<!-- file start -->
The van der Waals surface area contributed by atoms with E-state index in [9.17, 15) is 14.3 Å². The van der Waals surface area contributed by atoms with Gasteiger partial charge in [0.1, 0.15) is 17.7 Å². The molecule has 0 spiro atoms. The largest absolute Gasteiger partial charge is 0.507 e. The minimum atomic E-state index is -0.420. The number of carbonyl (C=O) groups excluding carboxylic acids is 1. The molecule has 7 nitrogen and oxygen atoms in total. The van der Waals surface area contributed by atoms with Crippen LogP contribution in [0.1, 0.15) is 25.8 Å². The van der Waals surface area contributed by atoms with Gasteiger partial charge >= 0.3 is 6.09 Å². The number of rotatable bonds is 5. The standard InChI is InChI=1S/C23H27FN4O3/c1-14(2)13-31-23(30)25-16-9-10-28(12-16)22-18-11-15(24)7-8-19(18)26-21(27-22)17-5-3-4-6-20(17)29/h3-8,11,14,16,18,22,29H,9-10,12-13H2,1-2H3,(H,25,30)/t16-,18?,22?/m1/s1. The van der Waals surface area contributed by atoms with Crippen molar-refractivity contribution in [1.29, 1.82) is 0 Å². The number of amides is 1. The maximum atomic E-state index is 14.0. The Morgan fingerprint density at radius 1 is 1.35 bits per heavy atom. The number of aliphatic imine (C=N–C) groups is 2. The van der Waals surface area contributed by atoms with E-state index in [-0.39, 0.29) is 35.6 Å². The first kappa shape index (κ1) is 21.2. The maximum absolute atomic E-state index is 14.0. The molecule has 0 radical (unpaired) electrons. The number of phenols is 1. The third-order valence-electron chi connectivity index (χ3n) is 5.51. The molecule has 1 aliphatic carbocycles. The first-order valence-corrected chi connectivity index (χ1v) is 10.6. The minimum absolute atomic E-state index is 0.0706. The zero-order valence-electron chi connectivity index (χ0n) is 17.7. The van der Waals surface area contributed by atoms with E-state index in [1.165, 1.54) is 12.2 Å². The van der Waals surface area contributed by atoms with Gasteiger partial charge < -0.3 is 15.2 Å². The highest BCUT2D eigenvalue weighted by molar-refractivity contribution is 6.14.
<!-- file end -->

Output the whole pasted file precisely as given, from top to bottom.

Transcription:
The van der Waals surface area contributed by atoms with E-state index in [9.17, 15) is 14.3 Å². The van der Waals surface area contributed by atoms with Gasteiger partial charge in [0.1, 0.15) is 17.7 Å². The molecule has 0 spiro atoms. The largest absolute Gasteiger partial charge is 0.507 e. The minimum atomic E-state index is -0.420. The number of carbonyl (C=O) groups excluding carboxylic acids is 1. The molecule has 7 nitrogen and oxygen atoms in total. The van der Waals surface area contributed by atoms with Crippen LogP contribution in [0.1, 0.15) is 25.8 Å². The van der Waals surface area contributed by atoms with Gasteiger partial charge >= 0.3 is 6.09 Å². The number of rotatable bonds is 5. The standard InChI is InChI=1S/C23H27FN4O3/c1-14(2)13-31-23(30)25-16-9-10-28(12-16)22-18-11-15(24)7-8-19(18)26-21(27-22)17-5-3-4-6-20(17)29/h3-8,11,14,16,18,22,29H,9-10,12-13H2,1-2H3,(H,25,30)/t16-,18?,22?/m1/s1. The van der Waals surface area contributed by atoms with Crippen molar-refractivity contribution in [1.29, 1.82) is 0 Å². The number of amides is 1. The maximum atomic E-state index is 14.0. The Morgan fingerprint density at radius 1 is 1.35 bits per heavy atom. The number of aliphatic imine (C=N–C) groups is 2. The van der Waals surface area contributed by atoms with E-state index in [-0.39, 0.29) is 35.6 Å². The first kappa shape index (κ1) is 21.2. The maximum absolute atomic E-state index is 14.0. The molecule has 0 radical (unpaired) electrons. The number of phenols is 1. The third-order valence-electron chi connectivity index (χ3n) is 5.51. The molecule has 1 aliphatic carbocycles. The first-order valence-corrected chi connectivity index (χ1v) is 10.6. The minimum absolute atomic E-state index is 0.0706. The zero-order valence-electron chi connectivity index (χ0n) is 17.7. The van der Waals surface area contributed by atoms with E-state index in [1.165, 1.54) is 12.2 Å². The van der Waals surface area contributed by atoms with Gasteiger partial charge < -0.3 is 15.2 Å². The highest BCUT2D eigenvalue weighted by molar-refractivity contribution is 6.14.